In the Run-up to my flight on February 23rd, let’s share this reminisce. He was perched on this dried twig with the 8:00 A.M. morning sun warming him up. The nights in Israel are cool, and he needed to warm up before he could fly off at a safe speed. In a field at Mishmarot, a field now destined for development, he was a 5 minute walk from my daughter’s home. This butterfly was fresh, proud and self-confident: a buster.
Melitaea phoebe telona is a common Israeli fritillary, and flies over much of Israel from Mt. Hermon south to the Negev. I expect to see Phoebes again. My objectives include field work along the Mediterranean coast near Haifa (butterflies and orchids), in the uppermost Galilee region (right up along the testy border with Lebanon), and in the middle of the Golan region (in and around Yom Kinneret (Sea of Galilee)). Posts of several FB friends have reminded me that I will be in and around many places cherished by Jews as well as places beloved by Christians. With air fares unusually low at the moment, I still could not entice a single FB stalwart to meet me there.
I will be careful, I will not autograph the signs at the Lebanese (Hezbollah) border or the Syrian border. (Syrian regulars, Iranian forces, ISIS, al Queda, Hezbollah, Russians, and ???) I promise.
I could see this Phoebe’s grandkids. Actually I tabbed quite a few butterflies there I’ve not yet met, so there’s lots to get done.
Like her mother, Rachel’s a terrific cook. Hertz will be the rental, and I have my Cocoa Loco bars packed, for field snacks.
I will not be posting until I return in late March. Will be missing the run-up to the RNC/DNC conventions, so I leave that to y’all to get right.
These things catch my attention each and every time. This female was in Traci’s Kelso Swamp in FayetteTownship, southwestern Pennsylvania. In September 2015 her OMG! web was stretched between non-woody plants. She was just about 10 feet from the swamp, patiently waiting for some insect to fly to or away from the swamp, and into her sticky, amazingly resilient web.
I stopped, stooped down, and respectfully kept a discrete distance from her. I’ve walked into spider webs, right into the bulls-eye center, too many times. I know they aren’t aggressive and don’t retaliate, but . . . they do look bigger and scarier than they should. Black and Yellow Argiopes remind me of those guys in my Brooklyn neighborhood who you just didn’t mess with.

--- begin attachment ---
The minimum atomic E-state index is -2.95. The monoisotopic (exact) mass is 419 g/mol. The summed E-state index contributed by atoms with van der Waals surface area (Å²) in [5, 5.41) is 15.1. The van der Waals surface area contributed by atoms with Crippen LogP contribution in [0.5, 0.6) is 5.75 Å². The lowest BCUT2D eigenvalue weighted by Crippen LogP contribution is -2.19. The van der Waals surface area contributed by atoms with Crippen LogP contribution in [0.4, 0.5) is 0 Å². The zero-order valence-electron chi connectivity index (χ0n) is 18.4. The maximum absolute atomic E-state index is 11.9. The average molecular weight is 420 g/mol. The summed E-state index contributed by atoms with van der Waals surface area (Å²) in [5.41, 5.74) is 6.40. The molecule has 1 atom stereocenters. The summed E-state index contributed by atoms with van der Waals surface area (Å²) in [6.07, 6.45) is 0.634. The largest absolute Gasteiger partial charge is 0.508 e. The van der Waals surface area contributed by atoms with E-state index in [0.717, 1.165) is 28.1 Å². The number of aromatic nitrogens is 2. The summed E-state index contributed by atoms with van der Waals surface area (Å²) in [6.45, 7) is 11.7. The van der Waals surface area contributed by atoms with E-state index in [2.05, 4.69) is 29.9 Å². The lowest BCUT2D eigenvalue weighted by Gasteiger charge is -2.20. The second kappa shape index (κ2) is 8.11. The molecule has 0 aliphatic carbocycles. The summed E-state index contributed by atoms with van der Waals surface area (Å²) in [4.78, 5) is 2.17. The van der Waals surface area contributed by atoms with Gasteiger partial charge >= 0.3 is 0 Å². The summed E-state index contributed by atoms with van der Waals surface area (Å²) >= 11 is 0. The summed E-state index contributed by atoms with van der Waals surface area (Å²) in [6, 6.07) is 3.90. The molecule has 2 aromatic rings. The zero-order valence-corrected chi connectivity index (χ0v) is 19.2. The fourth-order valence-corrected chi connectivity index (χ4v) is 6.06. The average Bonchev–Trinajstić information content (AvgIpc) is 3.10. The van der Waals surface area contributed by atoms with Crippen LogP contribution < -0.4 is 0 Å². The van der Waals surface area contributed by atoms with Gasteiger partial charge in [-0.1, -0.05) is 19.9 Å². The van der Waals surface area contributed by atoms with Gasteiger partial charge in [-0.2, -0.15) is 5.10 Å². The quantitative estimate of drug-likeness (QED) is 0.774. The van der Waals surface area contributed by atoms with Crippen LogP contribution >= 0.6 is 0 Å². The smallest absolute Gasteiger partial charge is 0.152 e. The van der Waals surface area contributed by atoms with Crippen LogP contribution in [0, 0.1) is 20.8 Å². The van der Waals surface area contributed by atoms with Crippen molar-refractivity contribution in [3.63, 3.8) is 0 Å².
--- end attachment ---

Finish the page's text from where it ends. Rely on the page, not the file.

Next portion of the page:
We had a good laugh that day, when I DID walk into one of their webs. Back recently from Georgia, I shared our readers that southern US webs and northern spider webs taste the same.
Like I’ve said before, all the Carnegie Mellon U, Cal Tech, MIT, Berkeley, Georgia Tech engineering and robotics departments combined shouldn’t even try to outdo this beast, engineered by the B-st.
It was wonderful, pinch-me-if-I’m-dreaming fieldwork, guided by Phil in Hard Labor Creek State Park’s many diverse habitats. We were looking for butterflies and botany in Central Georgia. Phil is an excellent point man for seeking and finding wildlife and difficult to locate wildflowers. He knows this particular state park well. His knowledge led us to all the park species we were seeking.
This Gemmed satyr butterfly flew its low, rambling flight near us. Phil saw it and we went after it. The challenge was to photograph in a heavily wooded area, with just dabs of sunlight peeking through, here and there.
To take a shot or not? Knowing that my Fuji slide film was ASA 50, and originally loaded when we had been in a sunnier space. Would taking a chance be worth it?
So here is the result of our attempt, a truly fine, long sought after Gemmed satyr. It is captured as it really looks, in its chosen habitat, the poorly lit lowlands and swamps.
They’ve eluded me for many years. I kept my eyes open, for their wetland hostplants, Turtlehead (Chelone glabra), and I’ve found them, many times in many places. But these spectacular checkerspot butterflies, no such luck.
During a visit to the Jamestown Audubon Center in Jamestown, New York, I enjoyed the friendliest, warmest reception that I’ve ever gotten from the staff of an Audubon Center. Relishing the experience, I left the Visitors Center building. Standing at the edge of their cultivated Butterfly garden, my eyes, always keen to spot butterfly movement or color, signaled Stop! Look! There on the ground cover was a Baltimore checkerspot butterfly (Euphydryas phaeton). Would it flee? It didn’t, and I took photograph after photograph.
So many years since my last encounter with a checkerspot at Powdermill in Rector, Pennsylvania. I was as happy as . . .
I count this photograph as one of the most satisfying images I’ve photographed. It’s a real American beauty.